# Questions Regarding an inn

We purchased an inn from a city for a steal. (the owner thought the city was going to be sacked and burned so he sold it for almost nothing). Now that we’ve saved it we’re trying to figure out how to price it out. If we wanted to staff it and just collect revenue how would we figure out the average take of an inn say every month? If we wanted to sell it how would one figure out the cost of an inn + the various pieces of equipment in there?

It’s pretty abstract and not specific to inns, but this thread may be useful to you:

http://www.autarch.co/forums/general-discussion/mercantile-investments

Hm. I think everything you’d need is in ACKS.

Value of the structure would be determined from it’s construction, drawn from the stronghold building rules in ACKS or D@W. Sale price ought to be drawn from some combination of a market class modifier and what the expected profits from the place would be, which you could take out of the mercantile investments thread.

To fully model an inn, however, off the top of my head and not at all fleshed out:

1. Determine construction of inn via stronghold building rules - that gives you your maintenance costs on the building.

2. Determine capacity. I’m not sure myself yet, but I bet starting with D@W’s unit capacity rules can tell us something, but I’m pretty sure that’d have to be cut in 3/4 or 1/2 to make some breathing room for people.

3. Determine average customer load. We know from the Mercantile Ventures section how many merchants come into the market at any given month - if we pretend for the purposes of this exercise they’re all travelling, and some may stay at your inn. If we further posit that “merchant” is codeword for the Man, Merchant monster entry, we know how many guards and assorted hangers-on are traveling with them, so we have a travelling customer base to draw from.

We furthermore know the numbers of mercenaries each month in a market from D@W, and specialists & henchmen from ACKS, there’s more customers, under the assumption the random results represent those people traveling through.

1. Reputation! There’s optional Rep rules over in the downloads area. The inn should have a CHA score, and those rep rules plus reaction rolls should determine who comes to stay at your inn. People who have pleasant experiences will have a bonus to this roll in the future (which is why my wife insists on Holiday Inn Exp. when we’re roadtrippin’, despite inconvenient highway exit locations/distances) and the higher your rep the better chance people new to the town will stay there.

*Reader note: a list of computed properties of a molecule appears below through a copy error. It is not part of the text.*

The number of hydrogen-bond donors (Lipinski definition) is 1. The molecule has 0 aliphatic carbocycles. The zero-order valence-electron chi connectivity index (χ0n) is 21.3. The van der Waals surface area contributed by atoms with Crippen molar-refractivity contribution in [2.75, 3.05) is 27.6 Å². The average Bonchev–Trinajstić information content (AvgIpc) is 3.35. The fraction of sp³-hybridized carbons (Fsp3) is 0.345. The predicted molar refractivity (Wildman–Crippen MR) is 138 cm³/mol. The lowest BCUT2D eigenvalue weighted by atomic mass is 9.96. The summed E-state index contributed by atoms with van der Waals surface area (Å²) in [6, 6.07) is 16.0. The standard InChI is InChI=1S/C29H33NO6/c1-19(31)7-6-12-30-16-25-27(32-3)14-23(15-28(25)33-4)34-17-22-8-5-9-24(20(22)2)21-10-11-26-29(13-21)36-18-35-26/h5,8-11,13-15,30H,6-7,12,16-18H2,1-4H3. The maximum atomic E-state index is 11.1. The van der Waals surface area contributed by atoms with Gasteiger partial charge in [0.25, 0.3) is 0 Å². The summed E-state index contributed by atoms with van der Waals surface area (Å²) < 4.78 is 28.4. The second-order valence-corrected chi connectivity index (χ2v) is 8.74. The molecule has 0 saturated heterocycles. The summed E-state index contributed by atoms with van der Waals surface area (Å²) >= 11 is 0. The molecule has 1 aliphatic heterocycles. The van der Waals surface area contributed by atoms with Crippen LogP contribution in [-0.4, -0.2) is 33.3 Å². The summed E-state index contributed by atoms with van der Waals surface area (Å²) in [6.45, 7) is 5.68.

2. Once you know who your customers are for the month, you know what to charge them for meals and rooms from the Equipment section.

3. Labor costs. Most of these will be laborers at 3/gp month, maids, waitresses, cooks if you’re not fancy enough (there’s probably some breakpoint on meal quality where a Craft(Chef) is required). Without doing the math, there’s probably a trick to be done dividing the upkeep costs of the building between the monthly labor costs to get how many people it takes to run the joint. You’d probably also hire out a Profession(Innkeep) specialist to run the place.

So at the end of each month, (Food + Room Rent) - (Labor + Upkeep).

That being said, the quickest way to make a million dollars is to start with 2 million dollars and open a restaurant. Dragons are much easier to deal with than that business.

Realistically, running a restaurant is a tough business.

ACKS’ economy is so realistic, all the adventurers are retired innkeepers.

Ba-dump bump.

Your waitstaff are under-employed bards waiting for their big break into Hollyburg. Your line cooks are surly ex-fighters and barbarians who all rolled badly on the Mortal Wounds table, except that f’n roundsman who’s all high and mighty with his ranks in Alchemy, like it matters during the breakfast rush when we need eggs, not potions. Then there’s that one hostess who’s an apprentice at the local mage tower who can’t keep her schedule to save her life.

And you swear the legumier moonlights as an assassin. Carrots don’t need to be cut with a garrote, but you’ll be damned if he doesn’t seem to manage to get a crinkle on that cut anyway.

“When the forces of the underworld rise up, the only man who stands a chance is one who knows the inns and outs of the culinary business. Along the way he’ll be braised and battered, but he’ll make the cut. Hells Kitchen: A new campaign for ACKS: (Adventurer Conqueror Kitchen System.) coming next summer.”

Just want to remind everyone that ACKS does already have rules for this. “Restaurateur” is one of the example professions listed under the Profession proficiency on pg. 63. Just in case you were doubting Alex’s mad genius.